Only in the last few years had he become converted to Islam and accepted the calls from IS for killing infidels. He felt that with this he would find a justification to his life, he would become a martyr, a somebody in another world, removed from a life in which there was no real bright future.

The reaction to all this has been a campaign in the West against Islam. The latest number of the New Yorker published a strong article defining Islam not as a religion but as an ideology. In Italy, Matteo Salvini, the leader of the right-wing and anti-immigrant Lega Nord has publicly condemned the Pope for engaging Islam in dialogue, and conservative Italian pundit Giuliano Ferrara declared on TV that ”we are in a Holy War”.

The overall European (and U.S.) reaction has been to denounce the Paris killings as the result of a “deadly ideology”, as President François Hollande called it.

It is certainly a sign of the anti-Muslim tide that German Chancellor Angela Merkel was obliged to take a position against the recent marches in Dresden (Muslim population 2 percent), organised by the populist movement Pegida (the German acronym for “Patriotic Europeans Against the Islamisation of the West”). The marches were basically directed against the 200,000 asylum seekers, most of them from Iraq and Syria, whose primary intention, according to Pegida, was not to escape war.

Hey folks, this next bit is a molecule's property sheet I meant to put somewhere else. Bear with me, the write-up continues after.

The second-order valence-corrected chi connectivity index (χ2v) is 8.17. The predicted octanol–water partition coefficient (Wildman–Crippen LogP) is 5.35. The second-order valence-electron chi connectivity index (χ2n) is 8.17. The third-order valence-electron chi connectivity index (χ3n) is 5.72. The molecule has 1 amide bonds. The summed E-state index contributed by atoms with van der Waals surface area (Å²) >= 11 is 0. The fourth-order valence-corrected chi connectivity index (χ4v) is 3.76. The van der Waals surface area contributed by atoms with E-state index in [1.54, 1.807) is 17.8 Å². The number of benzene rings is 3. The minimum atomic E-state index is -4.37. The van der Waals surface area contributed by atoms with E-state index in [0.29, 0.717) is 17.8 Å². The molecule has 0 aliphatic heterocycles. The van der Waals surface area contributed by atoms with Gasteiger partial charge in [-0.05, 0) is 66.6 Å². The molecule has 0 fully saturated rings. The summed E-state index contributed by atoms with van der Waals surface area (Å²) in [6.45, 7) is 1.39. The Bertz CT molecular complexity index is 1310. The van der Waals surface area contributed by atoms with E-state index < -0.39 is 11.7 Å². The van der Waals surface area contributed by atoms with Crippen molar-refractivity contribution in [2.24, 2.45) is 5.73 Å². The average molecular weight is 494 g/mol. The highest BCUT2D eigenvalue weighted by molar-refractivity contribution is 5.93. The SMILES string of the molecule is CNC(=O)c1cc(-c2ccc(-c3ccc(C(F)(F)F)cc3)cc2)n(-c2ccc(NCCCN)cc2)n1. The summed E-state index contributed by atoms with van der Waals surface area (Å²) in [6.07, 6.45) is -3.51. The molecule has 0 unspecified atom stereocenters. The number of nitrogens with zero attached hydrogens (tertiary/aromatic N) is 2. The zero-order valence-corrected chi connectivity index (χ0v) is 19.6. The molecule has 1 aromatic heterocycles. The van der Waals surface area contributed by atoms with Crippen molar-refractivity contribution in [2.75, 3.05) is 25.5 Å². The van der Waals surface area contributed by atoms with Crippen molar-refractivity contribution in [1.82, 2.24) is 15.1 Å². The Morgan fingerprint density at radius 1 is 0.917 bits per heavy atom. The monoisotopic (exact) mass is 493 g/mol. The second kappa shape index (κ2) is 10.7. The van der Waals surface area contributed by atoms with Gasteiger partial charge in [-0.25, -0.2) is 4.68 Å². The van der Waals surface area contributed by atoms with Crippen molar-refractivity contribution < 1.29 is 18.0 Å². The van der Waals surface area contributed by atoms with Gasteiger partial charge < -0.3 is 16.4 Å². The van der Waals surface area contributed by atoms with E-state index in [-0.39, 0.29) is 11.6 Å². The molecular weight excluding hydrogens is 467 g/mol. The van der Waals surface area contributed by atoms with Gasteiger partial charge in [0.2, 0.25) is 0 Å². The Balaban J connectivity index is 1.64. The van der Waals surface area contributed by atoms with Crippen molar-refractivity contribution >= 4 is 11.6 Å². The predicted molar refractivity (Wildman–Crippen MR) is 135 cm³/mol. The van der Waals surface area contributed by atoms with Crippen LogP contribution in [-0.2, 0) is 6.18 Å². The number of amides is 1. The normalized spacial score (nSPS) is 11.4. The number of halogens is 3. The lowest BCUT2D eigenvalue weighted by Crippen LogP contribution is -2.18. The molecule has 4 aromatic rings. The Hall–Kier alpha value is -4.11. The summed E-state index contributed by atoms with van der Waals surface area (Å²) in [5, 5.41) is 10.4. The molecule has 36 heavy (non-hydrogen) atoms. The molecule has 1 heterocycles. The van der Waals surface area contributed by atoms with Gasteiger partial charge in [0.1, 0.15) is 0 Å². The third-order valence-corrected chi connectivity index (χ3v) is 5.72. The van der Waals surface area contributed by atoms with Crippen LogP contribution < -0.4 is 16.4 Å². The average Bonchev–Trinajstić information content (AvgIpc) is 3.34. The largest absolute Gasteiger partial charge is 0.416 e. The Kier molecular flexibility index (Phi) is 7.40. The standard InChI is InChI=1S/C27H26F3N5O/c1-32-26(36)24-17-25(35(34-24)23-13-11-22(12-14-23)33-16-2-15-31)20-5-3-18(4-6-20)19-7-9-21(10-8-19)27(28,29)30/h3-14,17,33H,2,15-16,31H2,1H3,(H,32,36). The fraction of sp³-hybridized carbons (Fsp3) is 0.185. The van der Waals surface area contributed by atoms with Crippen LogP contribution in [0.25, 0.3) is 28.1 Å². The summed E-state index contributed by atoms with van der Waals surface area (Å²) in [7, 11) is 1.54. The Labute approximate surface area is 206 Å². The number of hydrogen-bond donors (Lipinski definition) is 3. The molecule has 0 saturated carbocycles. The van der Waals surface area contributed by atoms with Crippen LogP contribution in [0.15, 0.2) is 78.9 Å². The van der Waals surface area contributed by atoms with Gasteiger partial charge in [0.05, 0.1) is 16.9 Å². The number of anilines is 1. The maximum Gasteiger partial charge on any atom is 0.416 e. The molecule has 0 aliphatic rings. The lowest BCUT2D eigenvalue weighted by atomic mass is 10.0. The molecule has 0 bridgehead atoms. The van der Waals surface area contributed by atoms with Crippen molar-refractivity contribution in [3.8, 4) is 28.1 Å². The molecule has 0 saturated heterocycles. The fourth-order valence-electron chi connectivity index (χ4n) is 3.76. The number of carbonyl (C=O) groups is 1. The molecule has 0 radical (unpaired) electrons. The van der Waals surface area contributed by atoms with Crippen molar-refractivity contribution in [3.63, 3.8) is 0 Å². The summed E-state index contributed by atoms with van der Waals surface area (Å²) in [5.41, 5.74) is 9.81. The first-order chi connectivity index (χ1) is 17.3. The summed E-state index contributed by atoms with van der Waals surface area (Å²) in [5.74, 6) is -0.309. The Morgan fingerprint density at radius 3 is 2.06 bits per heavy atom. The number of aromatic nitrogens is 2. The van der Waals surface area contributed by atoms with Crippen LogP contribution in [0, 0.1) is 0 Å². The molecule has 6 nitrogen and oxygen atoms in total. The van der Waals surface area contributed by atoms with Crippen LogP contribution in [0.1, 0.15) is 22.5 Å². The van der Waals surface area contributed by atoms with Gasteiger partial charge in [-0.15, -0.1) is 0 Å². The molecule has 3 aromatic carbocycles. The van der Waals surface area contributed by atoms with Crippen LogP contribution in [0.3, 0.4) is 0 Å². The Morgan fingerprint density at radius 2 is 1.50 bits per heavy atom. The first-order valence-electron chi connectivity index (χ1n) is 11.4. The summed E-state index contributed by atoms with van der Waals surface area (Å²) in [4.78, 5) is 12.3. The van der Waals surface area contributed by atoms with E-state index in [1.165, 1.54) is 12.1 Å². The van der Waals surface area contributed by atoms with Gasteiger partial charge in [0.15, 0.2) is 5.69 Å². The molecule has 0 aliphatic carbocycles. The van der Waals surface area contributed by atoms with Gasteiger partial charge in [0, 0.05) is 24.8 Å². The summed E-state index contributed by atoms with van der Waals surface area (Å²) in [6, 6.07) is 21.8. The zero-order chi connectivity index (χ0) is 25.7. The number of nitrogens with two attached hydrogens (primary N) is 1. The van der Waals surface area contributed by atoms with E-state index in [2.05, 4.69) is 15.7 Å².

Studies from all over Europe show that the immense majority of immigrants have successfully integrated with their host economies. United Nations studies also show that Europe, with its demographic decline, requires at least 20 million immigrants by 2050 if it wants to remain viable in welfare practices, and competitive in the world. Yet, what are we getting everywhere?

Xenophobic, right-wing parties in every country of Europe, able to make the Swedish government resign, conditioning the governments of United Kingdom, Denmark and Nederland, and looking poised to win the next elections in France.

It should be added that, while what happened in Paris was of course a heinous crime, and while expression of any opinion is essential for democracy, very few have ever seen Charlie Hebdo and its level of provocation. Especially because in 2008, as Tariq Ramadan pointed out in The Guardian of Jan. 10, Charlie Hebdo fired a cartoonist who had joke about a Jewish link to the French President Nicolas Sarkozy’s son.